The so-called 'edutainment' category of games referred to entertainment games - similar to typical games it offered a main protagonist character, a goal (a quest of some sort), and challenges to overcome in pursuit of said goal. These challenges were typically maths problems (being the sort of problems that a computer could easily randomly generate and assess for correctness).In this respect, penalties existed as with most games - you can try and retry if you failed, and you were rewarded when you succeeded, either in gold, coins, items, etc.http://www.kidsclick.com/descrip/treasure_mountain.htmThis whole category of games kinda disappeared in the mid 90s though, as blood, gore and guts games started taking off.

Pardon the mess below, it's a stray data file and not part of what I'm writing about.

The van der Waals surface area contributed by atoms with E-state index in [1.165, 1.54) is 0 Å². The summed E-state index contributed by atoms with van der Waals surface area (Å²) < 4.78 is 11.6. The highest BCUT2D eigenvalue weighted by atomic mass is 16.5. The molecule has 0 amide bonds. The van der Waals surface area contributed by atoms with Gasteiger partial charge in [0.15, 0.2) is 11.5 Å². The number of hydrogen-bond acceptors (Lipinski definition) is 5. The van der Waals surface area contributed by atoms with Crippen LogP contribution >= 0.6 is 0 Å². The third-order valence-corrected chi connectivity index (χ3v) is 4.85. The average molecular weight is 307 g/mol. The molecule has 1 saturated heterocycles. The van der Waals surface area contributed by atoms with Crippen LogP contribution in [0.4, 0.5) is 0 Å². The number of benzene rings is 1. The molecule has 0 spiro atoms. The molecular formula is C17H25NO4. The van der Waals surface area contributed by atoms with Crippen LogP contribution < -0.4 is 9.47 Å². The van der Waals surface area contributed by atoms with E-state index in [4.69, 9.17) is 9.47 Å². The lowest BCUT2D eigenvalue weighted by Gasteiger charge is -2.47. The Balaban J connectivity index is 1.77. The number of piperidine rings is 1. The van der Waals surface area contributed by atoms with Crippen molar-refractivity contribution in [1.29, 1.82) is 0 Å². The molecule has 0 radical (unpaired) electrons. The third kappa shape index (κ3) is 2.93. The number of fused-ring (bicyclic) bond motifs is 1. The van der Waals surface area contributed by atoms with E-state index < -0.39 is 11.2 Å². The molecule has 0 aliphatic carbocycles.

This was very long, but well worth the read. You have very interesting concept and ideas. I felt something after I read the first blog and again reading this. This sounds so possible within my life timeI know more about the WoW world than what I remember from highschool.It really made me think, and after I shared it with my friends, I hope it makes them think too.Thank you.